We know D.C. Get our free newsletter to stay in the know.

Success! You're on the list.

I can’t think of a writer who has consumed more of my friends’ time—-debating on the phone, lamenting/praising/giggling over those footnotes, completely digging his essays, wishing we had written those essays, getting lost in his short stories and novels—-than David Foster Wallace.

News came that he apparently hanged himself on Friday night. This should be bigger news. I flicked on the cable and it’s still news reporters hip high in hurricane water, Palin lies, and a WETA pledge drive.

I called the friend who not only finished Infinite Jest but I believe sometimes re-reads parts of it. He already knew. Three other friends had called.

I then dialed Utah to the literary pal in grad school, the one working on filling libraries with detailed stories about Altoona and heavy metal churches. He didn’t know.

“Oh God.”


He said something like that.


“I can’t believe it.”

There just isn’t a lot to say at the moment.

Wallace had a lot to say on everything from cruise ships to porno to a tennis great. Here’s what he told Salon’s Laura Miller about writing in a thoughtful interview:

“If you, the writer, succumb to the idea that the audience is too stupid, then there are two pitfalls. Number one is the avant-garde pitfall, where you have the idea that you’re writing for other writers, so you don’t worry about making yourself accessible or relevant. You worry about making it structurally and technically cutting edge: involuted in the right ways, making the appropriate intertextual references, making it look smart. Not really caring about whether you’re communicating with a reader who cares something about that feeling in the stomach which is why we read. Then, the other end of it is very crass, cynical, commercial pieces of fiction that are done in a formulaic way — essentially television on the page — that manipulate the reader, that set out grotesquely simplified stuff in a childishly riveting way.

What’s weird is that I see these two sides fight with each other and really they both come out of the same thing, which is a contempt for the reader, an idea that literature’s current marginalization is the reader’s fault. The project that’s worth trying is to do stuff that has some of the richness and challenge and emotional and intellectual difficulty of avant-garde literary stuff, stuff that makes the reader confront things rather than ignore them, but to do that in such a way that it’s also pleasurable to read. The reader feels like someone is talking to him rather than striking a number of poses.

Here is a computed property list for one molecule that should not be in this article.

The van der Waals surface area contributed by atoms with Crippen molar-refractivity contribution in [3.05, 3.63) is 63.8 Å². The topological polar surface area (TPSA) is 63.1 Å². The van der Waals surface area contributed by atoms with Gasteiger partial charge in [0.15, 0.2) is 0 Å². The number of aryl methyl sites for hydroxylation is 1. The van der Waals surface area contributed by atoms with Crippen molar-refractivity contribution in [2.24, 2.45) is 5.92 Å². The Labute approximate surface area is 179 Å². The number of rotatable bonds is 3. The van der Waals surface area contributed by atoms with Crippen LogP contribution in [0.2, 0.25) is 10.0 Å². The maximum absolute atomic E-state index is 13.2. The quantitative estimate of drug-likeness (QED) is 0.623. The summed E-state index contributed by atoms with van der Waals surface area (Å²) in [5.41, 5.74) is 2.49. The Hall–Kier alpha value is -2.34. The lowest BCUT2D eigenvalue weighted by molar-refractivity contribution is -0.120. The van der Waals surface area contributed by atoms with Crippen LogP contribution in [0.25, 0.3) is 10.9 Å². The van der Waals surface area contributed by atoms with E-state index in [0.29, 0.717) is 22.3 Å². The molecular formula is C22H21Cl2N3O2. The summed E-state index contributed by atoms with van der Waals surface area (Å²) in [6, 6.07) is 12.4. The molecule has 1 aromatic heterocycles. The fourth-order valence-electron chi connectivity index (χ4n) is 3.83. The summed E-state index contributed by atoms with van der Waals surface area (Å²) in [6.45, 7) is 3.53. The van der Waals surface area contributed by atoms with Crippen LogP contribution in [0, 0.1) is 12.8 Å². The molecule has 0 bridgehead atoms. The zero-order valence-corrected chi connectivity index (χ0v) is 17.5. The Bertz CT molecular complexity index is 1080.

Part of it has to do with living in an era when there’s so much entertainment available, genuine entertainment, and figuring out how fiction is going to stake out its territory in that sort of era. You can try to confront what it is that makes fiction magical in a way that other kinds of art and entertainment aren’t. And to figure out how fiction can engage a reader, much of whose sensibility has been formed by pop culture, without simply becoming more shit in the pop culture machine. It’s unbelievably difficult and confusing and scary, but it’s neat. There’s so much mass commercial entertainment that’s so good and so slick, this is something that I don’t think any other generation has confronted. That’s what it’s like to be a writer now. I think it’s the best time to be alive ever and it’s probably the best time to be a writer. I’m not sure it’s the easiest time.”